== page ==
Our Objective is to Borrow the Cheapest Possible Money – Kemi Adeosun
The Minister of Finance, Mrs. Kemi Adeosun, has said the government plans to reset Nigeria’s economy with structured borrowing, targeted investment and diversified growth.
Adeosun, who spoke to journalists after a special event hosted by the Lagos Business School at the weekend, also said part of the cash set aside to finance some energy projects would be used to help fund the budget.
“We have inherited a set of conditions that requires us to refine how we collectively work towards ushering in a new era in Nigeria,” she said.
Pointing to the impact of falling oil prices on the economy, the minister said: “In the past, we had the means but not the will. Now we have the will but we no longer have the money to invest. The safety blanket of oil has been ripped away, laying the poverty of Nigeria’s institutions bare.”
She added: “We have spent too many years tinkering at the edges of our institutions, our infrastructure and our economy and the mistakes and misjudgment of the last 40 years have set our clocks back by decades.
“We must collectively adopt a blueprint that equips the future generations to be creative and dynamic, that allows us to articulate a vision of a Nigeria, with a strong educational foundation; rich in depth of knowledge with a breadth of skills, an expansive infrastructure capable of servicing the needs of a nation of 150 million Nigerians.”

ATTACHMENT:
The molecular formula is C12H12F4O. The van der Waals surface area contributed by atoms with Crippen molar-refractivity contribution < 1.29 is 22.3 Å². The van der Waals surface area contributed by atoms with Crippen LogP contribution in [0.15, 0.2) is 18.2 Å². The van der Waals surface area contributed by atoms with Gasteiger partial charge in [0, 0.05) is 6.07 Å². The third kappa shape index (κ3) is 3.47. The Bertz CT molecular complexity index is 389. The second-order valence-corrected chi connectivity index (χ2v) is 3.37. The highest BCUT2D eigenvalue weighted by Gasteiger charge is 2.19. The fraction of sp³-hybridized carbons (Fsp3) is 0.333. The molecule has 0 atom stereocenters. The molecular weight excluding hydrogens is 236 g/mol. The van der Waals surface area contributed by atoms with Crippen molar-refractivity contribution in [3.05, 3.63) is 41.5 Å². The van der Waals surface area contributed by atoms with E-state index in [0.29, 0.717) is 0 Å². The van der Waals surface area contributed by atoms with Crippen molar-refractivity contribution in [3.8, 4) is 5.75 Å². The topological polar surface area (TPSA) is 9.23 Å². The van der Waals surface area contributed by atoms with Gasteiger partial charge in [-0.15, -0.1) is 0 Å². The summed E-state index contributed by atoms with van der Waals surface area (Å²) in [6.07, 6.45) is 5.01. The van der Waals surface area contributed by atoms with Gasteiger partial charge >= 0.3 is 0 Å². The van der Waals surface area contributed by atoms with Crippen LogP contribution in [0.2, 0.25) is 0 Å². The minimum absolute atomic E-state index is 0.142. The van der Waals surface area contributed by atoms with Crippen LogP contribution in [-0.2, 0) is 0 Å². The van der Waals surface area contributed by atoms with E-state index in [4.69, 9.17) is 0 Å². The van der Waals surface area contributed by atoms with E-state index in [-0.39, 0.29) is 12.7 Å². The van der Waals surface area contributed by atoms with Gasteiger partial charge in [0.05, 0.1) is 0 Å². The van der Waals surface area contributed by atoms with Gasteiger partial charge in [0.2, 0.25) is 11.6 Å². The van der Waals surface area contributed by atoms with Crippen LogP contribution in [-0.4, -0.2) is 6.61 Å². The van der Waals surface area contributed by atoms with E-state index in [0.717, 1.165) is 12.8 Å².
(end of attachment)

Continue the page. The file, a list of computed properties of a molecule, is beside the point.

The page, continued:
On the N1.8 trillion borrowings to invest in railway transportation, roads, housing, power and health, the minister said: “We are committed to a countercyclical budget expenditure model. This has been a success in other nations, offsetting the risk of recession and creating an economy which is not based on either fragile consumer spending or over-reliance on oil.”
Adeosun also used the forum to set out what she described as the four pillars of the economic plan: stimulate economic growth to achieve a real GDP growth of 4.2 per cent in 2017; reduce the cost of governance and strengthen institutions to combat corruption and extract efficiencies in public service; increase government expenditure on infrastructure; and fund the budget deficit and negative trade balance cost effectively.
She said the targeted outcomes would include a substantial increase in gross capital formation; acceleration of GDP growth; infrastructure development to unlock economic growth; diversification of the economy and growth of the non-oil sector; an improvement in the overall business environment; and improvement in key socio-economic indicators, jobs and wealth creation.
Adeosun also disclosed that the federal government might issue Chinese Panda bonds to help fund the 2016 budget.
She said the federal government was shopping for cheaper money to help fund the 2016 budget aimed at reviving the dwindling Nigerian economy, reported Reuters.
“Initially we were looking simply at the Eurobond market but then we began to explore opportunities in the renminbi market, so there is a possibility of issuing a Panda bond,” she said.
She added: “Our objective is to borrow the cheapest possible money and when we realised that the possibility of issuing a panda bond, which is a renminbi-denominated bond between issuing a euro denominated bond, we began to explore that opportunity. Indicatively, that will be cheaper for us than issuing a straight eurobond.”
The minister however declined to disclose the size of the possible issue, saying, “We were looking originally at doing about a billion dollars on the Eurobond market, so we may split that between the renminbi and the Eurobond.